Too much ice for solo North Pole trek

Too cold? Durham graduate Tim Williamson has had to postpone his record-breaking North Pole expedition because it’s not cold enough!

Too cold? Durham graduate Tim Williamson has had to postpone his record-breaking North Pole expedition because it’s not cold enough! 

Tim, now a lab technician at Newcastle University, plans to become the first person to walk, without skis, to and from the top of the world unsupported.

The expedition will start in Resolute Bay in Canada and will involve travelling 2,200 miles over 100 days, towing a 120kg sled through temperatures of -60°C.

The Durham biomedical science graduate, who was a member of John Snow, planned to set off on Sunday 13th January, but this was called off due to record warm temperatures at the North Pole.

Despite icy conditions here in Britain, it is a lack of ice in the Arctic that led experts to advise the explorer against the journey.

He said: “There have been a few polar expeditions that have been cancelled outright.

“It’s been something I’ve been thinking about for three years now. It might take a whole but we’ll get there.

“They say the most difficult bit is planning and organising it and that’s what it feels like at the moment.”

The solo trip has been described as “the last great challenge left to man” and is one of the few large expeditions on Earth that has yet to be completed – a virtually impossible task for even the most experienced of Arctic explorers.

But the British ultrarunner is determined that the agility and speed of an endurance athlete is what is required for the challenge.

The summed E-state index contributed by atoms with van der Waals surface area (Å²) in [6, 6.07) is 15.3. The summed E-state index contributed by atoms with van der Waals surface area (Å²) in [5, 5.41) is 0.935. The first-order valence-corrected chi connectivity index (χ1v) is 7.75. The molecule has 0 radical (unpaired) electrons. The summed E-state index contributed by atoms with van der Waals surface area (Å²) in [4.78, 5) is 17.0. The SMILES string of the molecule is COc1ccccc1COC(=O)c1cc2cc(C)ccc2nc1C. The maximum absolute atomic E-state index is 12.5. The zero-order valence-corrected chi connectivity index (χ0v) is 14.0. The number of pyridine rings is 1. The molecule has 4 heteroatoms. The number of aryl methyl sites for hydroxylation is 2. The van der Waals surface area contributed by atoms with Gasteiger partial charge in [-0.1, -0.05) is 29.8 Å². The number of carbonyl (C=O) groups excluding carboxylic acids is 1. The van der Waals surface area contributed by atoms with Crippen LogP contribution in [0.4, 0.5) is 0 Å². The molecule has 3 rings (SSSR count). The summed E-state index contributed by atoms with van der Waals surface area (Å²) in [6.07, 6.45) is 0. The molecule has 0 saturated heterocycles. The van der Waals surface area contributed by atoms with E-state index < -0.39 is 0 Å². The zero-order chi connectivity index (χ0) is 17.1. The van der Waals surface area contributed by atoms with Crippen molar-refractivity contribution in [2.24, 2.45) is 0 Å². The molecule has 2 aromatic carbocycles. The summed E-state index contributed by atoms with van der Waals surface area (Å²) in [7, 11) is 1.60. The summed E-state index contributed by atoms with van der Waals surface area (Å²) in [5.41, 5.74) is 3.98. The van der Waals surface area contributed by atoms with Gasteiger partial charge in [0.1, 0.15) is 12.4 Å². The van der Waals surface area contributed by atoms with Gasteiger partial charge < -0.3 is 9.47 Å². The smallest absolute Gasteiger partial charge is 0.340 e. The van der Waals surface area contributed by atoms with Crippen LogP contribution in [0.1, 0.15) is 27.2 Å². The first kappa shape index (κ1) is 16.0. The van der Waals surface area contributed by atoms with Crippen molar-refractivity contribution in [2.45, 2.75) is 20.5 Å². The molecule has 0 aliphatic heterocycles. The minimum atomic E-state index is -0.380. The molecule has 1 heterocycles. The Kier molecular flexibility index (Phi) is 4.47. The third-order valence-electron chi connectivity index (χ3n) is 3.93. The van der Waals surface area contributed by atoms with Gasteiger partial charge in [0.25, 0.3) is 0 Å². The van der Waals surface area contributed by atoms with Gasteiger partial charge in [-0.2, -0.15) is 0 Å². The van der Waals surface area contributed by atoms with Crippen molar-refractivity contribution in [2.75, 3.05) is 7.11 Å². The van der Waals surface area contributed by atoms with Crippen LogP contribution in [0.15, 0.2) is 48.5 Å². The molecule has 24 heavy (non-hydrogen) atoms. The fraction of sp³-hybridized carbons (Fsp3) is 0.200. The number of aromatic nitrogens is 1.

“The majority fail because they aren’t built for walking long distances,” said Tim.

“This is the thing I’m especially built for. The North Pole holds a great amount of wonder to me, and as an ultrarunner, it is the ultimate challenge.”

The 25-year-old hopes to draw on his experience in other endurance challenges, such as last year’s Yukon Ultra, where he ran 314 miles across the Arctic in seven days while dragging a heavy sledge.

And he has certainly not given up yet. Tim is now spending the first four months of this year training in Iceland, trying to break the 1,000-mile barrier for a solo unassisted trek.

“The purpose of this trip is to get a sense of the isolation and test some bits of kit.

“I’ll be over the moon if I manage 1,000 miles since I’m carrying everything in a backpack.”

Tim’s challenge is being supported by Chillisauce, a travel service that provides adventure packages especially for stag and hen parties.

Chillisauce director Adrian Simpson said, “We are disappointed that the expedition has not gone ahead, but Tim’s safety and wellbeing has remained paramount in the planning and execution of this challenge.

“With Tim it’s always going to be a question of ‘when, not if’ he will triumph at the Pole.”

No date has currently been set for the expedition.

Find out more on the Chillisauce website and follow Tim’s progress on Twitter.